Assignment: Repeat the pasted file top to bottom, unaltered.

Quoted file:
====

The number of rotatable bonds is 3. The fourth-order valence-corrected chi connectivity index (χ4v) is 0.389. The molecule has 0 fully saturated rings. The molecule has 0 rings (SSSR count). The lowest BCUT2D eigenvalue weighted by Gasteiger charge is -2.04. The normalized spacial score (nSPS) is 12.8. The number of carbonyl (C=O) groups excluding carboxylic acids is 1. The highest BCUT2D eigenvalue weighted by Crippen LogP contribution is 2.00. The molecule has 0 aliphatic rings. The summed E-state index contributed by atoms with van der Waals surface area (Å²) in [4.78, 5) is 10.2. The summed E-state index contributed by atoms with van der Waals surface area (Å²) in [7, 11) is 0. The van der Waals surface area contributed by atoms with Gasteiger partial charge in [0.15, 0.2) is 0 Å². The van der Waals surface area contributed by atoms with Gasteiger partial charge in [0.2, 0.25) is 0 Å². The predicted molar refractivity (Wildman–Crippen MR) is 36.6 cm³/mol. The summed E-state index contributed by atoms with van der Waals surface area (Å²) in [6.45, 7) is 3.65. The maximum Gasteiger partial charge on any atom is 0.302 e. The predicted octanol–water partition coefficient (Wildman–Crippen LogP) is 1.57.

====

The number of rotatable bonds is 3. The fourth-order valence-corrected chi connectivity index (χ4v) is 0.389. The molecule has 0 fully saturated rings. The molecule has 0 rings (SSSR count). The lowest BCUT2D eigenvalue weighted by Gasteiger charge is -2.04. The normalized spacial score (nSPS) is 12.8. The number of carbonyl (C=O) groups excluding carboxylic acids is 1. The highest BCUT2D eigenvalue weighted by Crippen LogP contribution is 2.00. The molecule has 0 aliphatic rings. The summed E-state index contributed by atoms with van der Waals surface area (Å²) in [4.78, 5) is 10.2. The summed E-state index contributed by atoms with van der Waals surface area (Å²) in [7, 11) is 0. The van der Waals surface area contributed by atoms with Gasteiger partial charge in [0.15, 0.2) is 0 Å². The van der Waals surface area contributed by atoms with Gasteiger partial charge in [0.2, 0.25) is 0 Å². The predicted molar refractivity (Wildman–Crippen MR) is 36.6 cm³/mol. The summed E-state index contributed by atoms with van der Waals surface area (Å²) in [6.45, 7) is 3.65. The maximum Gasteiger partial charge on any atom is 0.302 e. The predicted octanol–water partition coefficient (Wildman–Crippen LogP) is 1.57.